United States District Court, E.D. North Carolina, Western Division
C. DEVER III UNITED STATES DISTRICT JUDGE.
4, 2019, Tyrone Peele ("Peele" or
"plaintiff''), a Pennsylvania state inmate
proceeding pro se, moved to proceed in forma pauperis [D.E.
1] and attached a proposed complaint [D.E. 1-1], exhibits
[D.E. 1-2], and other filings, including a motion for
appointment of counsel [D.E. 1-4]. On October 8, 2019, Peele
moved for entry of default [D.E. 2]. As explained below, the
court permits Peele to proceed in forma pauperis, but
dismisses the action for lack of subject-matter jurisdiction
and denies his motions to proceed in forma pauperis, for
appointment of counsel, and for entry of default.
litigant seeks leave to proceed in forma pauperis, the court
shall dismiss the case if the court determines that the
action is frivolous, malicious, or fails to state a claim
upon which relief can be granted. 28 U.S.C. § 1915
(e)(2). A frivolous case "lacks an arguable basis either
in law or in fact '' Neitzke v. Williams 490
U.S. 319, 325 (1989). "Legally frivolous claims are
based on an indisputably meritless legal theory and include
claims of infringement of a legal interest which clearly does
not exist" Adams v. Rice, 40 F.3d 72, 75 (4th
Cir. 1994) (quotations omitted).
standard used to evaluate the sufficiency of a pleading is
flexible, "and a pro se complaint, however inartfully
pleaded, must be held to less stringent standards than formal
pleadings drafted by lawyers." Erickson v.
Pardus, 551 U.S. 89, 94 (2007) (per curiam) (quotation
omitted). Erickson, however, does not "undermine [the]
requirement that a pleading contain 'more than labels and
conclusions.'" Giarratano v. Johnson, 521
F.3d 298, 304 n.5 (4th Cir. 2008) (quoting Bell Atl.
Corp. v. Twombly, 550 U.S. 544, 555 (2007): see
Ashcroft v. Iqbal, 556 U.S. 662, 677-83 (2009);
Coleman v. Md. Court of Appeals, 626 F.3d 187, 190
(4th Cir. 2010), aff'd, 566 U.S. 30 (2012); Nemet
Chevrolet Ltd. v. Consumeraffairs.com. Inc., 591 F.3d
250, 255-56 (4th Cir. 2009); Francis v. Giacomelli,
588 F.3d 186, 193 (4th Cir. 2009). Additionally, the court
has "an independent obligation to determine whether
subject-matter jurisdiction exists." Arbaugh v. Y
& H Corp., 546 U.S. 500, 514 (2006).
cites a non-existent federal statute, "28 U.S.C. §
1854(c)(1)(A)," and sues the "court appointed
administrator" of an estate in probate in Bertie County
Superior Court based on "a breakdown in the process of
the court" which Peele believes violates the Due Process
Clause of the Fourteenth Amendment. Compl. [D.E. 1-1] 1. Peele
contends that he has been "formally and officially
identified as an heir/beneficiary" of the estate, but
the administrator has "failed to properly render an
account to probate court" and has not responded to
Peele's requests for information. Id. at 3-4.
Peele seeks "specific performance" in the form of
"copies of the [e]state . . . Administer Official
Transactions from start date (10/25/2016) to present"
and his share of the estate paid into his prison trust
account, together with compensatory and punitive damages.
Id. at 6-7.
federal court does not presume that it has jurisdiction. See
Pinklcy, Inc. v. City of Frederick, 191 F.3d 394,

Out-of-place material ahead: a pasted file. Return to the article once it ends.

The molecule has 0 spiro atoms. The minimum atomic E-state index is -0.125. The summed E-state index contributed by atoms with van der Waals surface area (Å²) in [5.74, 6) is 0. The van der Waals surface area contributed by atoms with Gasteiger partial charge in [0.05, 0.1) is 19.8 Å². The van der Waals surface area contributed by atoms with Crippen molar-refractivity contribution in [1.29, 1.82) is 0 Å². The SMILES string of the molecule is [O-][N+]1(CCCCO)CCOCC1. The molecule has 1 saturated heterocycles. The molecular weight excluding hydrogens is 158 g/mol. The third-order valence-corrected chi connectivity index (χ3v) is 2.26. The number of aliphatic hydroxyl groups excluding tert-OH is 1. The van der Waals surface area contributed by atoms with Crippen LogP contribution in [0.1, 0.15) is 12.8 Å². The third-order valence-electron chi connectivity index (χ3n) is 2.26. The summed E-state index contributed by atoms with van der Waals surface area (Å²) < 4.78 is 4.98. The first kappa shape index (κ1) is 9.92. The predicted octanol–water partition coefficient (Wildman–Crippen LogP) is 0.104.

399 (4th Cir. 1999); see also Anderson v. XYZ Corr.
Health Servs., Inc., 407 F.3d 674, 677 (4th Cir. 2005).
Moreover, "[i]t is not sufficient to obtain
jurisdiction... to merely assert a constitutional
violation." Davis v. Pak, 856 F.2d 648, 650
(4th Cir. 1988) (citation omitted). If the complaint does not
contain "an affirmative pleading of a jurisdictional
basis[, ] a federal court may find that it has jurisdiction
if the facts supporting jurisdiction have been clearly
pleaded." Pinkley, Inc., 191 F.3d at 399.
federal court has no jurisdiction to probate a will or
administer an estate, the reason being that the equity
jurisdiction conferred by the Judiciary Act of 1789... did
not extend to probate matters." Markham v.
Allen, 326 U.S. 490, 494 (1946). "Thus, the probate
exception reserves to state probate courts the probate or
annulment of a will and the administration of a
decedent's estate; it also precludes federal courts from
endeavoring to dispose of property that is in the custody of
a state probate court." Marshall v. Marshall,
547 U.S. 293, 311-12 (2006). Peele seeks an order disbursing
funds held in an estate, and the court lacks jurisdiction
over his claims.
Peele's request for appointment of counsel, no right to
counsel exists in civil cases absent "exceptional
circumstances." Whisenant v. Yuam, 739 F.2d
160, 163 (4th Cir. 1984), abrogated in part on
other grounds by Mallard v. U.S. Dist.
Court, 490 U.S. 296 (1989); see Cook v. Bounds,
518 F.2d 779, 780 (4th Cir. 1975). The existence of
exceptional circumstances "hinges on [the]
characteristics of the claim and the litigant"
Whisenant, 739 F.2d at 163. The facts of this case
and Posner's abilities do not present exceptional
circumstances. Accordingly, the court denies Peele's
request for appointed counsel.
Peele's motion for entry of default, the motion is
premature. An entry of default shall be made when "a
party against whom a judgment for affirmative relief is
sought has failed to plead or otherwise defend."
Fed.R.Civ.P. 55(a). A defendant is not required to answer
until after the defendant has been served with the summons
and complaint. See Fed.R.Civ.P. 12(a). Because defendant has
not been served with the summons and complaint, no answer is
due. Therefore, the court denies the motion.
the court DISMISSES this action for lack of jurisdiction and
DENIES plaintiffs motions to proceed in forma pauperis [D.E.
1], for appointment of counsel [D.E. 1-4], and entry of
default [D.E. 2]. The clerk shall close the case.
 Peele is likely referring to 29 U.S.C.